"Copperstate, Arizona is an absolute home run. Beautiful growth, all medical and it fit like a glove with the Aphria story," Mr. Neufeld said late last year. "Florida is the premiere state. It's the one you want to be in and we're in it. And that's good for our shareholders."

While certain U.S. states, including Arizona and Florida, have eased restrictions on cannabis, the drug is still prohibited under federal law. This has created confusion over the legal risks of doing business south of the border.

Last October, the TSX threatened to delist marijuana issuers that are in breach of U.S. federal laws, setting up a standoff with Aphria as the TSX conducts a review of the entire industry. Aphria has said that its most-contentious U.S. assets in the eyes of the TSX were Copperstate and Liberty Health.

Canadian securities regulators have taken a different approach, deferring the decision over what can and can't be listed to stock exchanges.

Last month, the Canadian Securities Administrators said it is reviewing a policy that allowed marijuana firms with U.S. operations to go public in Canada, as long as these companies disclosed the legal risks they face in the United States. This review came after the rescission by U.S. Attorney-General Jeff Sessions of an Obama-era policy that allowed cannabis to flourish at the state level.

Although Aphria is taking steps to reduce its financial stake in Liberty, the ties between the two companies are still strong.

Liberty will still have access to Aphria's low-cost growing methods and Aphria will have a branding presence in parts of the U.S. medical-cannabis market, Mr. Neufeld said. Mr. Neufeld will remain the chair of Liberty's board and Aphria co-founder John Cervini will continue to be a director at Liberty.

With Liberty, "the Aphria brain trust, the Aphria I.P. [intellectual property], the Aphria commitment continues. That's why I want Liberty to buy Copperstate,"Mr. Neufeld said. "We continue to have our fingerprints all over this."

He added that these potential asset shuffles are part of a bigger plan.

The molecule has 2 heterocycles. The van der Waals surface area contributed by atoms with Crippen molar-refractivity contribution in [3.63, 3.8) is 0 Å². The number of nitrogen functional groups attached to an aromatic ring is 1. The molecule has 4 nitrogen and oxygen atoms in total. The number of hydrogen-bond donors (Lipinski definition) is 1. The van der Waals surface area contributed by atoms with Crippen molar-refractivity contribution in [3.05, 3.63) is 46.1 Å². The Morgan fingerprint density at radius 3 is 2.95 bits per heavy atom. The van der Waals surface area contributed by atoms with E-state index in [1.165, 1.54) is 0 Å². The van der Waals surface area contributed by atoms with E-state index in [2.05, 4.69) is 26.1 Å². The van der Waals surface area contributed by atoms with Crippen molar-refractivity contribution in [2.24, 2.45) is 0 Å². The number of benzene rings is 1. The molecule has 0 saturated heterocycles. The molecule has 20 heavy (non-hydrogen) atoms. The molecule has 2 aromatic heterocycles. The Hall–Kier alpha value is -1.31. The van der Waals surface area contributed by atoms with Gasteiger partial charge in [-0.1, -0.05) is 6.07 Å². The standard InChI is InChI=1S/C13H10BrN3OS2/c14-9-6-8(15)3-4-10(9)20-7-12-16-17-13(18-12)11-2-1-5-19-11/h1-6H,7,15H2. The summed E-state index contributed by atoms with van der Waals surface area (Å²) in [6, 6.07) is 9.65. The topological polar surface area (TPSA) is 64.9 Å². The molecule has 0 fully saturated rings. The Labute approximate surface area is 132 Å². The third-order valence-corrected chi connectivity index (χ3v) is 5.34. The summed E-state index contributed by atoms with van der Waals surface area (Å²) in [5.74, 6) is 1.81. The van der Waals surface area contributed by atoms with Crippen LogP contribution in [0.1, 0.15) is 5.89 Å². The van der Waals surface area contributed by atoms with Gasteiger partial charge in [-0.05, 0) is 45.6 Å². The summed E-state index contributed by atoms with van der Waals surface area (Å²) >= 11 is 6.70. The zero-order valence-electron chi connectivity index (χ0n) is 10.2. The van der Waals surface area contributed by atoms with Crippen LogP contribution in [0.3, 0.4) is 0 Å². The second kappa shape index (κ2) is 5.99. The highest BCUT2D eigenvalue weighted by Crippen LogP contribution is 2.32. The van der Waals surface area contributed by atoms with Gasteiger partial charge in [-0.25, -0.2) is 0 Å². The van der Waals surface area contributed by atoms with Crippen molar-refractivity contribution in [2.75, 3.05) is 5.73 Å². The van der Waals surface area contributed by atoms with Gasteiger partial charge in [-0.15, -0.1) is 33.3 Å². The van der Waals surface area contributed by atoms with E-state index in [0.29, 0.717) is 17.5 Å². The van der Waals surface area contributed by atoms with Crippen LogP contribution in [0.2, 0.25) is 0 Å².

Mr. Neufeld said Aphria is planning to launch a new business this month called Aphria International. The proposed company will focus on growing and selling cannabis for patient use outside Canada and the United States, including across Europe, Africa, Latin America and the Caribbean. This is set to be a separate public company, coming to market through a reverse takeover in mid-February of an entity listed today on the TSX Venture Exchange.

"There are a lot moving parts. At the end of this journey, we will have three corporate entities so that investors can then decide for themselves," he said. "Do they just want to stay at home, park their investment dollars in a Canadian landscape? Or, do some want to venture out and put some investment money in the U.S. marketplace called Liberty? Or, do they want a standalone international play?"

Liberty, for its part, is eyeing a transaction of its own that could see it gain exposure to medical cannabis in at least four more U.S. states, Mr. Neufeld said.

He remains hopeful that cannabis will become legal at the U.S. federal level within the next two years, meaning Aphria wouldn't have to offload its entire stake in Liberty.

"When the rules change in the U.S. and it happens before we make another block trade, let me tell you, we're not going to dispose of the remaining [Liberty shares]," he added. "If the TSX rules marry up to new U.S. medical legalization federally, I am not going to transact the remainder of my Liberty shares."

Report an error

Editorial code of conduct

Tickers mentioned in this story